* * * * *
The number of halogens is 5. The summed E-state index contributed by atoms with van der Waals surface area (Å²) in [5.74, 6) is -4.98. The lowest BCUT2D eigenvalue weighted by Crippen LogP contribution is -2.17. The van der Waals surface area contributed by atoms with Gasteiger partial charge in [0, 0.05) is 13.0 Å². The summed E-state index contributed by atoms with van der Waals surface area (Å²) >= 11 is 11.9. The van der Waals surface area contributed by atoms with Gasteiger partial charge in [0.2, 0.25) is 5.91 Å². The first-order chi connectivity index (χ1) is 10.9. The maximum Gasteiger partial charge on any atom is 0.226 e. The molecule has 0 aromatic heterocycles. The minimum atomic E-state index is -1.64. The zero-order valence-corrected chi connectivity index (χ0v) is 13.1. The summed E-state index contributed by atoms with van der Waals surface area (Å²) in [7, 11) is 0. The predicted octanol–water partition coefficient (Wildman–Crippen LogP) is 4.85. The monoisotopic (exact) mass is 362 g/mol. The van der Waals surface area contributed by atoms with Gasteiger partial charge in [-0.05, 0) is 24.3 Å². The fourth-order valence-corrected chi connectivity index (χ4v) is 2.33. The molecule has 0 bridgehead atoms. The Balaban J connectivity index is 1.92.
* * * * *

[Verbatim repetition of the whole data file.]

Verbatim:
The number of halogens is 5. The summed E-state index contributed by atoms with van der Waals surface area (Å²) in [5.74, 6) is -4.98. The lowest BCUT2D eigenvalue weighted by Crippen LogP contribution is -2.17. The van der Waals surface area contributed by atoms with Gasteiger partial charge in [0, 0.05) is 13.0 Å². The summed E-state index contributed by atoms with van der Waals surface area (Å²) >= 11 is 11.9. The van der Waals surface area contributed by atoms with Gasteiger partial charge in [0.2, 0.25) is 5.91 Å². The first-order chi connectivity index (χ1) is 10.9. The maximum Gasteiger partial charge on any atom is 0.226 e. The molecule has 0 aromatic heterocycles. The minimum atomic E-state index is -1.64. The zero-order valence-corrected chi connectivity index (χ0v) is 13.1. The summed E-state index contributed by atoms with van der Waals surface area (Å²) in [7, 11) is 0. The predicted octanol–water partition coefficient (Wildman–Crippen LogP) is 4.85. The monoisotopic (exact) mass is 362 g/mol. The van der Waals surface area contributed by atoms with Gasteiger partial charge in [-0.05, 0) is 24.3 Å². The fourth-order valence-corrected chi connectivity index (χ4v) is 2.33. The molecule has 0 bridgehead atoms. The Balaban J connectivity index is 1.92.